A/V Room









James Blunt - from peace-keeper to songwriter

Feature: Jack Foley

JAMES Blunt has certainly had a rich and varied life - so it is little wonder that he has put his experiences to good use by becoming a songwriter and musician.

A former soldier, his Army career saw him stationed in Kosovo as part of NATO’s peacekeeping force, before he then spent time protecting the Queen on horseback and the Queen Mother, while she lay in state.

Yet he always had his eye on a career in the music industry and, a week after leaving the Army, James had secured himself a manager.

Three weeks later, a publishing deal was inked and he soon began courting the attention of Linda Perry.

Five minutes after his appearance at the South By Southwest Music Conference, Perry offered him a record deal with her Custard Records label and promptly whisked James off to Los Angeles to record the album - she even produced the last song on the album, No Bravery.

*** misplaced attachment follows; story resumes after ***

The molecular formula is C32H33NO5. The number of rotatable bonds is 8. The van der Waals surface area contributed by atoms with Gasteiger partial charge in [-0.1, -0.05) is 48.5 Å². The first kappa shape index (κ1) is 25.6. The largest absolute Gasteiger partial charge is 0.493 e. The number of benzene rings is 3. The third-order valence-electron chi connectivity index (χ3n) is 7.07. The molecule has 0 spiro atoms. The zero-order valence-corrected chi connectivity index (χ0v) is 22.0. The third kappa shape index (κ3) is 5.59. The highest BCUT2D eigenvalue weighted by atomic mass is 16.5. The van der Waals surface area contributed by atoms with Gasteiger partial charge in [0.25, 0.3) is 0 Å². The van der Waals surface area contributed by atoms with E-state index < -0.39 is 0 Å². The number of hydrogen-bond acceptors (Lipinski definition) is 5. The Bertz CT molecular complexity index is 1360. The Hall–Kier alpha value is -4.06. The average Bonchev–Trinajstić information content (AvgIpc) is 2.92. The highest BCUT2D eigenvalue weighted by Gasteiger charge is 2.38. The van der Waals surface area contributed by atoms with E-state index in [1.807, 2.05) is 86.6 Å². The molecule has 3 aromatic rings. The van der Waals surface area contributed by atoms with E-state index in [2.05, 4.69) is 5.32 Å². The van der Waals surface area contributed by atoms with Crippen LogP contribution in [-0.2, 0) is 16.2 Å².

The result of their collaboration is the debut album, Back To Bedlam, which is released on October 11, with the first single, High, following a week later, on October 18.

Recorded in Los Angeles and produced by Tom Rothrock (Beck, Elliott Smith, Badly Drawn Boy), Back To Bedlam takes the listener through heartfelt songs of unattainable romances, lost loves and friend’s failures before climaxing with James’s first-hand experience of war.

They are billed as songs of universal appeal, all delivered with a powerfully unique vocal.

In a world where division is rife and government intelligence (in both senses of the word) remains questionable, James’s songs override and unite.

As Custard entered into negotiations for a distribution deal in America, the album was brought to the attention of Korda Marshall, who then proceeded to bring James Blunt into the Atlantic Records family.

It remains to be seen where Blunt goes from here - but the future looks bright.

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